I love people who design wonderful things with limited resources. I really think that when you have to struggle a little, you come up with better, more creative solutions (instead of just throwing money at problems in an effort to make them go away.)
One of my new favorite museum design inspirations in this regard is the AfriGadget blog. Most of the AfriGadget postings outline how an African entrepreneur or tinkerer used simple materials to address a problem facing their local community. So you'll find out about such items as bamboo bicycles and low-tech energy generation devices.
AfriGadget reminds me of an excellent exhibition that I saw in NYC at the Cooper-Hewitt Museum, Design For The Other 90%, that I reviewed for ExhibitFiles.
What other sites or resources do you use to make "more from less"?
Post your answers in the Comments section below!
Thursday, February 28, 2008
Tuesday, February 19, 2008
As a follow-up to my "Dangerous Science" post, several folks asked about United Nuclear.
Once you get past their ominous sounding name, the folks at U.N. can provide just about anything a budding mad scientist could desire: GIANT neodymium magnets, check. Radioactive materials, check. The types of chemicals that create wonderful explosions, check!
Naturally, all of these materials are to be handled judiciously, but aside from the inherent "cool" factor, United Nuclear is worth supporting on general principles since the Office of Homeland Security (among others) have tried to shut them down for making "dangerous" materials available to people.
Thursday, February 14, 2008
This clip from WIRED Science laments the decline of "dangerous" science toys and experiences for kids. They visit the Chemical Heritage Foundation (with its own historical collection of chemistry sets!) to show how wimpy science toys have become. Case in point: a "Chemistry Set" with NO chemicals!
Perhaps toymakers fear of liability lawsuits has helped contribute to the 60% decrease in chemistry graduates since the 1960s.
Of course, science museum exhibits are often just as guilty of the "wimpiness" factor. Safety first (or second, or third) of course, but are there ways to let visitors get involved in experiences that are a little messy and/or risky? That is, more like real science?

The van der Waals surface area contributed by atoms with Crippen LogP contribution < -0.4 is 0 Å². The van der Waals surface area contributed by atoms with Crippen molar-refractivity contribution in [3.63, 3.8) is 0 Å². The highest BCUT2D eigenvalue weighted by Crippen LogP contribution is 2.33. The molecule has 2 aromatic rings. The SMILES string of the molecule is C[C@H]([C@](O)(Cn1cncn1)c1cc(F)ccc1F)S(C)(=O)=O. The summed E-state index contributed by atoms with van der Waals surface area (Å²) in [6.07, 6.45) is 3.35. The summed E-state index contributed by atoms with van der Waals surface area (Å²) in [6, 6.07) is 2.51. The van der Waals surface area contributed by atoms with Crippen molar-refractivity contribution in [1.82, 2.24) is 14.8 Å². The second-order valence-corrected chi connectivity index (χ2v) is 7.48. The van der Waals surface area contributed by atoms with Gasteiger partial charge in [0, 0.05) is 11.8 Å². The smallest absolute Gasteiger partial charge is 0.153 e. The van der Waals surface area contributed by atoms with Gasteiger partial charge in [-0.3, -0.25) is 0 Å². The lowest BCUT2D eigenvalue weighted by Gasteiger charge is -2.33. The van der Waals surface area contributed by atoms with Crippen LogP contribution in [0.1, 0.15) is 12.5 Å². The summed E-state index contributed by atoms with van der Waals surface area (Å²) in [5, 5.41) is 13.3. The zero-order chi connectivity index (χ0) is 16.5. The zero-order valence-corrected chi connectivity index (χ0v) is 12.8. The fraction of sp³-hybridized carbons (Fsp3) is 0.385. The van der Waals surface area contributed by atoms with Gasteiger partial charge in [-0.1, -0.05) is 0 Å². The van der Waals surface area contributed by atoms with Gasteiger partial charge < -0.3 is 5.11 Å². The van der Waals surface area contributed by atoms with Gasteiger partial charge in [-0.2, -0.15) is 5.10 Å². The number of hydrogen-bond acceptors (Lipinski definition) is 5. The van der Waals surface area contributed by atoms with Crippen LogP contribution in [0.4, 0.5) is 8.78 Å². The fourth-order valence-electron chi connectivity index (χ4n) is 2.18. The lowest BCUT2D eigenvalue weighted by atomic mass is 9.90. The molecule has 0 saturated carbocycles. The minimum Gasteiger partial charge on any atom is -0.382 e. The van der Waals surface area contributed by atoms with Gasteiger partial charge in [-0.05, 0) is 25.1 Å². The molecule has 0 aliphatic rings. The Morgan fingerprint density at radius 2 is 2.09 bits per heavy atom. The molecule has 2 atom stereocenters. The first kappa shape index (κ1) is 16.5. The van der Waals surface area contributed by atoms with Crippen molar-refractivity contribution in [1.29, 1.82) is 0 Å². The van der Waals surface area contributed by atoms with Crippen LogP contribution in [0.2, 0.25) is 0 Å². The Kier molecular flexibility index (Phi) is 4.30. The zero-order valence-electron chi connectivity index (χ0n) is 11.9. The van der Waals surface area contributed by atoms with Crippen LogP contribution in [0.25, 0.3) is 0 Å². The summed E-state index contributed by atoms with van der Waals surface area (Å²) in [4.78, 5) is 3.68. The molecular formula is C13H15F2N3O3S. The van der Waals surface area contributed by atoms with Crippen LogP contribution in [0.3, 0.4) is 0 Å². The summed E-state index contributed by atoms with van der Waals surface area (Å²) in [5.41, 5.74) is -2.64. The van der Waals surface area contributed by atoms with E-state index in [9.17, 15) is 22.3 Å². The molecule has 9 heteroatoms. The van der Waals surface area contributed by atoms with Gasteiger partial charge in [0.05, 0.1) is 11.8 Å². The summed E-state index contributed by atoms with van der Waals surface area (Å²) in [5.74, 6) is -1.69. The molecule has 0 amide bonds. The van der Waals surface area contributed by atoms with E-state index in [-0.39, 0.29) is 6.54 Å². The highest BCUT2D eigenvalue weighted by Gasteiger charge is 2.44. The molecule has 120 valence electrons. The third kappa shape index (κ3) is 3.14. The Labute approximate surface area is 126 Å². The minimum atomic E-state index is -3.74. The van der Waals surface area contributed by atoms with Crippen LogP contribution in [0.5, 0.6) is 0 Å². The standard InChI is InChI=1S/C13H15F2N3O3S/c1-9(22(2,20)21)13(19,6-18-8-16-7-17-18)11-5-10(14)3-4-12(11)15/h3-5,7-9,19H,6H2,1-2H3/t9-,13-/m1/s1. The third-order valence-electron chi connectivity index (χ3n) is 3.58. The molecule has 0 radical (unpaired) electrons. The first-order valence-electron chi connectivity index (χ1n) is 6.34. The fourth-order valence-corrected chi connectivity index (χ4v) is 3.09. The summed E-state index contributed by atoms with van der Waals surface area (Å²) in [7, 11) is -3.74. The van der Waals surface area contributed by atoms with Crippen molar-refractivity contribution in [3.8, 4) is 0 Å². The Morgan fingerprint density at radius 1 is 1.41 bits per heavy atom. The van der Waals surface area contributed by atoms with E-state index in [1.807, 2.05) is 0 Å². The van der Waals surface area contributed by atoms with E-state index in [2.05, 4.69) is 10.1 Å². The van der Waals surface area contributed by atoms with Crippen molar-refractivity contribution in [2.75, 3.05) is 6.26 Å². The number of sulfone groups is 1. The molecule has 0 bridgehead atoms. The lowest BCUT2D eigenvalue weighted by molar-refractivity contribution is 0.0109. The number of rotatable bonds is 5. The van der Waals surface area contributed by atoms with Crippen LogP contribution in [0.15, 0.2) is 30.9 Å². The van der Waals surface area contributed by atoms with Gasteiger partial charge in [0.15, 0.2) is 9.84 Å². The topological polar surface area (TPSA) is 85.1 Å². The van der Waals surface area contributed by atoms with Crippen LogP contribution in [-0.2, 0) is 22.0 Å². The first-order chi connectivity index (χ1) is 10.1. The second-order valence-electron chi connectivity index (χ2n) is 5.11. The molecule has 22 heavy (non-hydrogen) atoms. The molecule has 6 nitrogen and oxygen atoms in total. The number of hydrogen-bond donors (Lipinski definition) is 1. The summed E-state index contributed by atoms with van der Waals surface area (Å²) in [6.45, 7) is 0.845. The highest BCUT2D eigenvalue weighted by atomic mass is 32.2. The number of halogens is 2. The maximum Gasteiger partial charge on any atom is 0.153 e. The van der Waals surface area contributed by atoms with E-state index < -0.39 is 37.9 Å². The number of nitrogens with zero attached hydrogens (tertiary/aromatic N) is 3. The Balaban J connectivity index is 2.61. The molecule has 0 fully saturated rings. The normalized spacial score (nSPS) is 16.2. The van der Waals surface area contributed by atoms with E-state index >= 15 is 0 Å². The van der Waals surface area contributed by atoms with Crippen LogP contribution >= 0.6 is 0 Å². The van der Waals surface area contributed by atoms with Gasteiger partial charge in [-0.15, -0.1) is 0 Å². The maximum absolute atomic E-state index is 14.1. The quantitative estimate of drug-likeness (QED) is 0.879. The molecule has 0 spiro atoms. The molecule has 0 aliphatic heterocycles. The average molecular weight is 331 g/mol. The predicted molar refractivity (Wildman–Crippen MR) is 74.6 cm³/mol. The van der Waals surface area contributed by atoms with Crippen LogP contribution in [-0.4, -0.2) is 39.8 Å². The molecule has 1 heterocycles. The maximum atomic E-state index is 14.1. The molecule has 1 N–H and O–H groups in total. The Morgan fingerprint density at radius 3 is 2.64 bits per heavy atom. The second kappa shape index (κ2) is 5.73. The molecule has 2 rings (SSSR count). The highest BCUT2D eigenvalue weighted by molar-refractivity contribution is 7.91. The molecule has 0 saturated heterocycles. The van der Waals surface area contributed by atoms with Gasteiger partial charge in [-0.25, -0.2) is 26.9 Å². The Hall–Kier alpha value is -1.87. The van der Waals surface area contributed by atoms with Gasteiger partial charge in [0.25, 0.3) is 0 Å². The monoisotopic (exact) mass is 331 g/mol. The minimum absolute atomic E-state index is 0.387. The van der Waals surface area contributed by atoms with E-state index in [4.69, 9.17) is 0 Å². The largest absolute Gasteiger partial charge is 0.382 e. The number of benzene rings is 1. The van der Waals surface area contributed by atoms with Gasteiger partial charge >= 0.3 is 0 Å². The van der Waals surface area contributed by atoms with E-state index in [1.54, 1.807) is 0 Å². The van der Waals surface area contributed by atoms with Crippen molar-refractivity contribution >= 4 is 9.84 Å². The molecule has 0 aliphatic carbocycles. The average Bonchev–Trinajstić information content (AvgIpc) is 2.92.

Do you have any good (or bad) examples of messy/risky/dangerous science exhibits to share? Let us know in the Comments section!
Tuesday, February 12, 2008
I just received word that the fine folks at COSI Toledo, which "officially" closed at the end of 2007 (see this previous ExhibiTricks post) have decided to keep in the game by offering a suite of outreach experiences to area schools. It's my understanding from personal communication and news reports that the museum facility remains closed to the public, and that all of the exhibits have been wrapped up and stored.
I wish the folks in Toledo luck. Perhaps now that they are starting from "square one" (in the sense that many museums first operate as a facility "without walls" providing outreach programs, etc. before they gain a permanent home) COSI Toledo may be able to garner important community and political support and reopen in a revitalized form.
If not, I sure hope all the exhibits find good homes!
Sunday, February 10, 2008
This interesting article in the New York Times outlines the plans for upgrading Disney's California Adventure park, which one critic characterized as having a “cheap strip-mall stucco aesthetic" into a more polished, and participatory, experience for visitors.
The article details the costs and plans for creating a new interactive Toy Story ride that lets visitors compete against each other with video game type elements.
While most museum designers will never encounter the enormous budgets employed in this project, there are several key lessons that apply to any new museum project: